What’s the name of two words that are put together to make another word, e.g., mobile phone, chewing gum, or credit card. I’m not sure if these would be classed as portmanteau, compounds, or something completely different, as the words are still separate and not conjoined.

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    – tchrist
    Commented Jan 15, 2017 at 20:37

2 Answers 2


Those are compounds. From [Merriam–Webster]((//www.merriam-webster.com/dictionary/compound):

a word consisting of components that are words (as rowboat, high school, devil-may-care)

That they are spelt with a space in between the components is just the way English orthography works but does not affect the grammar or classification. E.g., the German language allows forming compounds in the same way, but they are always spelt as a single word, e.g.:

Mobiltelefon = mobil (mobile) + Telefon (phone)

By contrast, in a portmanteau, the components are fused such that there is no clear delineation where one component ends and the other begins. For example, if people began to say mone instead of mobile phone, this would be a portmanteau.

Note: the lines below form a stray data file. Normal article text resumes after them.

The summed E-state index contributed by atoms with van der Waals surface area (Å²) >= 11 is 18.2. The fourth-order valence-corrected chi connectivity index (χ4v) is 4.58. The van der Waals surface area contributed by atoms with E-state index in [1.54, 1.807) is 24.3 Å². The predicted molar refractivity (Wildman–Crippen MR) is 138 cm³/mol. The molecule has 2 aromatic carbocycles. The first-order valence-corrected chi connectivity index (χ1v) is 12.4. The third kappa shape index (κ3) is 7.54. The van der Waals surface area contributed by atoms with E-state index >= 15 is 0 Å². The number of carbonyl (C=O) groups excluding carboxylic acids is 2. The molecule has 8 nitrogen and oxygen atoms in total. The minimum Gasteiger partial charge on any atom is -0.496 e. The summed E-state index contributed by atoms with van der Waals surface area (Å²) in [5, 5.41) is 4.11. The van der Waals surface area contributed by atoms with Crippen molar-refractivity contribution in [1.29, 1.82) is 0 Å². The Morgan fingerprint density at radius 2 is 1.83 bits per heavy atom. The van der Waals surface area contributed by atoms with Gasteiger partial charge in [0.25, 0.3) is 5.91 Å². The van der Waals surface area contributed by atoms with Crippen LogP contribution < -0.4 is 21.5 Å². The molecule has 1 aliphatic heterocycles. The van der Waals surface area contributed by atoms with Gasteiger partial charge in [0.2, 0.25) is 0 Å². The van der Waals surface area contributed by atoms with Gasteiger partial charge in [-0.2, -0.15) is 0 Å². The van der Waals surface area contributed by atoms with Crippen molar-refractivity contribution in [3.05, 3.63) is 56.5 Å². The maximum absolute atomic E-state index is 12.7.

• 1
    Why are you bringing German into it? I don't get it. German has words as long as a city block but that has no bearing on English.../Fyi, X allows to form/ is not grammatical in English. Otherwise, I agree with your answer.
    – Lambie
    Commented Jan 15, 2017 at 17:59
  • Good answer. Btw, it'd be better to mention the sources by name, in addition to the link.
    – NVZ
    Commented Jan 15, 2017 at 18:05
  • You're missing the point. Items like "credit card" are either morphological compounds, or syntactic constructions comprising head+modifier.
    – BillJ
    Commented Jan 15, 2017 at 18:15
  • 2
    @Lambie: Why are you bringing German into it? – Because it illustrates that word boundaries are not necessarily clearly defined in these cases but rather a matter of orthography.
    – Wrzlprmft
    Commented Jan 15, 2017 at 20:33

If you want the names of the 2 separate words, what about "attributive adjectives" and nouns? In your examples, the first word are all attributive adjectives (adjectives that describe and appear before a noun) and the second word is the noun being described.

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